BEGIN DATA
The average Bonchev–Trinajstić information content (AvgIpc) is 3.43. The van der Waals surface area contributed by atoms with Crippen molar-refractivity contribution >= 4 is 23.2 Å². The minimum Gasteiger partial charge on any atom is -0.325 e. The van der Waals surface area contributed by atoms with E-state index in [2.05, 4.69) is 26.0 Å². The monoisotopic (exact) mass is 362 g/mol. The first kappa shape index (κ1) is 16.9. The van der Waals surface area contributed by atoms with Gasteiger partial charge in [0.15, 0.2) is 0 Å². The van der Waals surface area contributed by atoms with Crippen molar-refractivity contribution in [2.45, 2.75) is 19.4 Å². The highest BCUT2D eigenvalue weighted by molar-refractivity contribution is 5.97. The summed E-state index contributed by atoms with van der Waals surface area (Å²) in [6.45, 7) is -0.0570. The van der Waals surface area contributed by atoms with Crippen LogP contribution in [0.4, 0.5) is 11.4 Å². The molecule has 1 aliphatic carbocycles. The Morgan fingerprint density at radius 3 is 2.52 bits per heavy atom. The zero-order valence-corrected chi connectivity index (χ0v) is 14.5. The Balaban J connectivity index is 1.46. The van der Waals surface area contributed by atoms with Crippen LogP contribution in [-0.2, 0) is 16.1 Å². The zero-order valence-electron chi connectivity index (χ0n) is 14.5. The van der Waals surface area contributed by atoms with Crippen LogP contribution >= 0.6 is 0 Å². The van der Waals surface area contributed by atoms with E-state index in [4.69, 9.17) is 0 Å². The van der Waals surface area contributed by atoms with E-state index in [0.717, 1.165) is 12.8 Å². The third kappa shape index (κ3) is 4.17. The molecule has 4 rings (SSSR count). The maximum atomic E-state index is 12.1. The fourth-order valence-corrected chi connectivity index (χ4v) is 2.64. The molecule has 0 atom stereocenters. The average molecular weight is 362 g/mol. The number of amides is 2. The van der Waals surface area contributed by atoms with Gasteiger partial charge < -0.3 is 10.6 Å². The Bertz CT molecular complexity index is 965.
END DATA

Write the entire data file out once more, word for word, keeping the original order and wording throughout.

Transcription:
The average Bonchev–Trinajstić information content (AvgIpc) is 3.43. The van der Waals surface area contributed by atoms with Crippen molar-refractivity contribution >= 4 is 23.2 Å². The minimum Gasteiger partial charge on any atom is -0.325 e. The van der Waals surface area contributed by atoms with E-state index in [2.05, 4.69) is 26.0 Å². The monoisotopic (exact) mass is 362 g/mol. The first kappa shape index (κ1) is 16.9. The van der Waals surface area contributed by atoms with Gasteiger partial charge in [0.15, 0.2) is 0 Å². The van der Waals surface area contributed by atoms with Crippen molar-refractivity contribution in [2.45, 2.75) is 19.4 Å². The highest BCUT2D eigenvalue weighted by molar-refractivity contribution is 5.97. The summed E-state index contributed by atoms with van der Waals surface area (Å²) in [6.45, 7) is -0.0570. The van der Waals surface area contributed by atoms with Crippen LogP contribution in [0.4, 0.5) is 11.4 Å². The molecule has 1 aliphatic carbocycles. The Morgan fingerprint density at radius 3 is 2.52 bits per heavy atom. The zero-order valence-corrected chi connectivity index (χ0v) is 14.5. The Balaban J connectivity index is 1.46. The van der Waals surface area contributed by atoms with Crippen LogP contribution in [-0.2, 0) is 16.1 Å². The zero-order valence-electron chi connectivity index (χ0n) is 14.5. The van der Waals surface area contributed by atoms with Crippen LogP contribution >= 0.6 is 0 Å². The van der Waals surface area contributed by atoms with E-state index in [4.69, 9.17) is 0 Å². The van der Waals surface area contributed by atoms with E-state index in [0.717, 1.165) is 12.8 Å². The third kappa shape index (κ3) is 4.17. The molecule has 4 rings (SSSR count). The maximum atomic E-state index is 12.1. The fourth-order valence-corrected chi connectivity index (χ4v) is 2.64. The molecule has 0 atom stereocenters. The average molecular weight is 362 g/mol. The number of amides is 2. The van der Waals surface area contributed by atoms with Gasteiger partial charge < -0.3 is 10.6 Å². The Bertz CT molecular complexity index is 965.